W3C home > Mailing lists > Public > whatwg@whatwg.org > March 2008

[whatwg] ARIA

From: Aaron Leventhal <aaronlev@moonset.net>
Date: Tue, 11 Mar 2008 10:33:52 -0400
Message-ID: <47D69850.9080206@moonset.net>
Jim Jewett wrote:
> I think the question is more about how the HTML elements themselves 
> interact.
> For example,<tr>  elements should probably be interpreted by default
> as<tr aria-role="row">  because that is part of the semantics of tr.
>
> In some cases, the default mapping will also depend on other
> attributes.  (<input type=checkbox>  vs<input type=reset>)
>
> Ideally the specification would give a complete list of such defaults,
> because otherwise there will be at least a few disagreements.  For
> example, it looks as though<ol>  should *not* have aria-role=list, but
> that isn't something I would have guessed from the names.
>    
In general these are great questions. The question as I understand it, 
should the spec spell out which role & properties you get naturally with 
an HTML element, so an author knows if they even need to override them 
with ARIA in the first place?

Do you mind asking this question on the wai-xtech list/ You can get 
subscribed to on an individual request basis -- just email me and I'll 
help you get on it. If you don't want to spend a lot of time, then 
please at least send your feedback to public-pfwg-comments at w3.org 
<mailto:public-pfwg-comments at w3.org?Subject=Comment%20on%20WAI-ARIA%20Role>

> The next question is what to do when an author explicitly uses an aria
> attribute other than the default.  For example, it is fairly common to
> hook javascript to a checkbox so that it acts like a command button.
> Therefore
>
> <input type=checkbox aria-role=button>
>
> should probably be treated as having both roles, but
> aria-role=presentation (or even a parent with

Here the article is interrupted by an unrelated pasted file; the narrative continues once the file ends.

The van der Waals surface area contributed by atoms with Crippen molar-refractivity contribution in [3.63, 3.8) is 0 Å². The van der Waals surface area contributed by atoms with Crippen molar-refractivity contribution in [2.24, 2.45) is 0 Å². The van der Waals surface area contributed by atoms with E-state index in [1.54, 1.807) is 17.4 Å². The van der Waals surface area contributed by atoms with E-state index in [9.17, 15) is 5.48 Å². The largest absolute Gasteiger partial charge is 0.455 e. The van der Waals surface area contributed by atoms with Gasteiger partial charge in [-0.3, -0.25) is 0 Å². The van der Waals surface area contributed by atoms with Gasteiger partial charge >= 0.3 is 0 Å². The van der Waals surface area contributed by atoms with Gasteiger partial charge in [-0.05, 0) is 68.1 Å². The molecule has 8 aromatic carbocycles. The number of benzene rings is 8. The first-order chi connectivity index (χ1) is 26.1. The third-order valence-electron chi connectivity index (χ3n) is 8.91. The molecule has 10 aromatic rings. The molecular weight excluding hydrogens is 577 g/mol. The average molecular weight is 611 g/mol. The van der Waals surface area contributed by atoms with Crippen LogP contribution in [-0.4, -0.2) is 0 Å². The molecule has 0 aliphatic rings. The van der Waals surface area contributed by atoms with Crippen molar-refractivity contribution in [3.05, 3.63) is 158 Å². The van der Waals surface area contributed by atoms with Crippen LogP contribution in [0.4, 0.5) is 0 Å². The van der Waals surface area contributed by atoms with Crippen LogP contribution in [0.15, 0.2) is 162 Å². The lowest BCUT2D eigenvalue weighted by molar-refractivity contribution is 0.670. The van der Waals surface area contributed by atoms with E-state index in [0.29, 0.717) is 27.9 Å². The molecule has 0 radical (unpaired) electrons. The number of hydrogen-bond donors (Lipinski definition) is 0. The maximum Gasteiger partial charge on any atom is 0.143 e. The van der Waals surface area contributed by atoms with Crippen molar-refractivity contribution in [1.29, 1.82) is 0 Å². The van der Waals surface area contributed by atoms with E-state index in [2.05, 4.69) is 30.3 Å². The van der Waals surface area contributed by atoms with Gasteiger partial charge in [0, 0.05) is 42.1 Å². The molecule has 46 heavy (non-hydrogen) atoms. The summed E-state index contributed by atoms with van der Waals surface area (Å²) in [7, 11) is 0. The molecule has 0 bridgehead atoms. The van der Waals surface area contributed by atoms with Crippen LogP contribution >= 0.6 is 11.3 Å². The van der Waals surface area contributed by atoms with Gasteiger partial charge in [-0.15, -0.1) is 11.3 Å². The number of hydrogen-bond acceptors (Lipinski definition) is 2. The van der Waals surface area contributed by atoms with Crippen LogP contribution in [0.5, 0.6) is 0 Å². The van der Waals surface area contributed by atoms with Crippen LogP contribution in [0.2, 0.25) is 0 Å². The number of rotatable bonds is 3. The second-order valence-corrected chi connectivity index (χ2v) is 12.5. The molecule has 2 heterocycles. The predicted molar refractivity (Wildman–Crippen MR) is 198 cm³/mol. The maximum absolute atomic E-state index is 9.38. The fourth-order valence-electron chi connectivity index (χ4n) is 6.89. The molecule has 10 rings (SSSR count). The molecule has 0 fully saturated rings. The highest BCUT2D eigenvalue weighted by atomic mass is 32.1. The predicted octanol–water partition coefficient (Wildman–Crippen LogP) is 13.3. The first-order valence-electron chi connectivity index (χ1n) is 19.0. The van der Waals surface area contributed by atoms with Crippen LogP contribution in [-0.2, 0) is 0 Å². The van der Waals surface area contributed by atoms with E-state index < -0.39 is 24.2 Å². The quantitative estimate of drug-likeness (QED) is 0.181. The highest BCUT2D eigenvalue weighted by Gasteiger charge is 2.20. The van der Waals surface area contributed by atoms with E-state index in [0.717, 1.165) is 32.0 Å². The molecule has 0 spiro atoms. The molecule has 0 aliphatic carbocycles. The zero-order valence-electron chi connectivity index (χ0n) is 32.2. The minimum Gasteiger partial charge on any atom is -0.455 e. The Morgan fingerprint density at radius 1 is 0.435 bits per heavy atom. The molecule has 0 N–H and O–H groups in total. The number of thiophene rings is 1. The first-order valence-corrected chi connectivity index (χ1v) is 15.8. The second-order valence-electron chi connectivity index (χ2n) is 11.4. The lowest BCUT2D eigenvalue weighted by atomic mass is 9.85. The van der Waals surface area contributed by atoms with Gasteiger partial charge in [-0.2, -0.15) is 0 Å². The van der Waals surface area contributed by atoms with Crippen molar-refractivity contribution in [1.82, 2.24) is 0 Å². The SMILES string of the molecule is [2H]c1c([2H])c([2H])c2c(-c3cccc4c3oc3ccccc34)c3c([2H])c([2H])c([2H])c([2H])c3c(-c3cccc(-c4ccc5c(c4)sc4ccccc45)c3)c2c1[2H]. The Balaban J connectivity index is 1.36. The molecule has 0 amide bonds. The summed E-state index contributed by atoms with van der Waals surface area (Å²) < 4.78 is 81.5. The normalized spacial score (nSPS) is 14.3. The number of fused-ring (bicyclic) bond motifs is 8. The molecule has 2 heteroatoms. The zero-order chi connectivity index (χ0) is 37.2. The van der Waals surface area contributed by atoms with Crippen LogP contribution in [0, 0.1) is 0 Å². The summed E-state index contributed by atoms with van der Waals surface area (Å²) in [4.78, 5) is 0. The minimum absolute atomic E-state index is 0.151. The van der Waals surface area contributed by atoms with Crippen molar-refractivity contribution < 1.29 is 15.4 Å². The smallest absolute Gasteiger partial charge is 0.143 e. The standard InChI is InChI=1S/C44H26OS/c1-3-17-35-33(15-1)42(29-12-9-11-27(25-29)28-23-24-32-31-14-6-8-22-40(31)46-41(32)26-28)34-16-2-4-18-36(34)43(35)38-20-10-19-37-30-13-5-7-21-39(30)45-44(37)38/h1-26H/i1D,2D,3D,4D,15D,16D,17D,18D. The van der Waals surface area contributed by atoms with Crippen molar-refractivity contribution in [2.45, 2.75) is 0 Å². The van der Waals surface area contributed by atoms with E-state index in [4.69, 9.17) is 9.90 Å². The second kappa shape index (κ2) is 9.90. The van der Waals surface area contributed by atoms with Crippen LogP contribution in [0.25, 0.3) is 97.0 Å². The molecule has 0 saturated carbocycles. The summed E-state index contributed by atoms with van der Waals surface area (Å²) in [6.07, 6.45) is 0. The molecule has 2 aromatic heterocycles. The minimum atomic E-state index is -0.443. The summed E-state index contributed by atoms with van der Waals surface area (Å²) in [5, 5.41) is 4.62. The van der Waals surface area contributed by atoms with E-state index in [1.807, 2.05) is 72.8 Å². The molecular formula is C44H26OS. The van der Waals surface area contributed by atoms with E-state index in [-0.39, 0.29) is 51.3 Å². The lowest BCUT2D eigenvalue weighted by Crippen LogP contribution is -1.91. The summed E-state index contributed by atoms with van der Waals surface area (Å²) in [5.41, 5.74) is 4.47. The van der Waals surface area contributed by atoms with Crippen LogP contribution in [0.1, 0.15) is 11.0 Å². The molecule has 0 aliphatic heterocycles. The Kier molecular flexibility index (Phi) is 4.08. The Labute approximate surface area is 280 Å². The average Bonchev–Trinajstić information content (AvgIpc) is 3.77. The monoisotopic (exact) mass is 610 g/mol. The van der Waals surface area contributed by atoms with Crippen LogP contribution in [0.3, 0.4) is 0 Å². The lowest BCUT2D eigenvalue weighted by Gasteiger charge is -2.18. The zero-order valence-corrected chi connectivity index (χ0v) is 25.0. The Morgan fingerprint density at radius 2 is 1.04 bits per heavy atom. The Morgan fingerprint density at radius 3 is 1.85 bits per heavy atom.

> aria-role=childrenArePresentational) should probably remove the
> default aria-roles
>    
This one is simpler. ARIA properties override the built-in semantics. 
You can use |role| on any element, such as <input> and it will override 
the natural role of the element. Therefore <input type="checkbox" 
role="button"> will be reported to assistive technologies as a button. 
The same thing applies to properties. ARIA properties have the last say 
when they conflict with the natural properties of an element. Overriding 
one property with ARIA does not affect the other properties on an 
element. These simple rules were found to be the most effective. There 
are a lot of sensible concerns. I've drafted a FAQ here with some more 
info, which I think addresses most concerns: 
http://developer.mozilla.org/en/docs/ARIA:_Accessible_Rich_Internet_Applications/Relationship_to_HTML_FAQ
A Best Practices Guide and Primer are under development for authors. I 
am also working an implementors guide for user agents. Let me know if 
you want to see that.

As aside: I noticed you refer to role as aria-role. The role attribute 
is the one ARIA attribute that doesn't need "aria-" as a prefix. It's a 
special attribute that is intended to address more than accessibility -- 
it's been argued already and unlikely to change because of currently 
shipping software.

- Aaron
Received on Tuesday, 11 March 2008 07:33:52 UTC

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